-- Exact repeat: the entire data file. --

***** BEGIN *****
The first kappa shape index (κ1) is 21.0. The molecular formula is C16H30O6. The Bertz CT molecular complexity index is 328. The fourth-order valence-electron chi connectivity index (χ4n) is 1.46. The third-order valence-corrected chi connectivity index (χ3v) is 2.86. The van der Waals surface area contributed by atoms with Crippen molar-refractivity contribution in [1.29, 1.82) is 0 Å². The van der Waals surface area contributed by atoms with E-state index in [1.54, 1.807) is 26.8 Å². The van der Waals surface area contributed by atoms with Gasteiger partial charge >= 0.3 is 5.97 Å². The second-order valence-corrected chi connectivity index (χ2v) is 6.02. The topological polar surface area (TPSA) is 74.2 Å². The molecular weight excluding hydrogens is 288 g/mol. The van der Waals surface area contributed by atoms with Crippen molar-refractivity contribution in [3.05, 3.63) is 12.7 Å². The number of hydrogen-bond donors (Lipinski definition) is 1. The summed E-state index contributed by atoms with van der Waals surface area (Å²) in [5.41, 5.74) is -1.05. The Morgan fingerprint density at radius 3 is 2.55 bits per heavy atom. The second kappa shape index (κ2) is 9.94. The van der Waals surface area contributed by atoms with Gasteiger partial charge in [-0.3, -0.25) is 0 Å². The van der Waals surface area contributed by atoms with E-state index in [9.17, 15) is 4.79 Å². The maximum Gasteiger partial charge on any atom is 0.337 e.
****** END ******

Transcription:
The first kappa shape index (κ1) is 21.0. The molecular formula is C16H30O6. The Bertz CT molecular complexity index is 328. The fourth-order valence-electron chi connectivity index (χ4n) is 1.46. The third-order valence-corrected chi connectivity index (χ3v) is 2.86. The van der Waals surface area contributed by atoms with Crippen molar-refractivity contribution in [1.29, 1.82) is 0 Å². The van der Waals surface area contributed by atoms with E-state index in [1.54, 1.807) is 26.8 Å². The van der Waals surface area contributed by atoms with Gasteiger partial charge >= 0.3 is 5.97 Å². The second-order valence-corrected chi connectivity index (χ2v) is 6.02. The topological polar surface area (TPSA) is 74.2 Å². The molecular weight excluding hydrogens is 288 g/mol. The van der Waals surface area contributed by atoms with Crippen molar-refractivity contribution in [3.05, 3.63) is 12.7 Å². The number of hydrogen-bond donors (Lipinski definition) is 1. The summed E-state index contributed by atoms with van der Waals surface area (Å²) in [5.41, 5.74) is -1.05. The Morgan fingerprint density at radius 3 is 2.55 bits per heavy atom. The second kappa shape index (κ2) is 9.94. The van der Waals surface area contributed by atoms with Gasteiger partial charge in [-0.3, -0.25) is 0 Å². The van der Waals surface area contributed by atoms with E-state index in [9.17, 15) is 4.79 Å². The maximum Gasteiger partial charge on any atom is 0.337 e.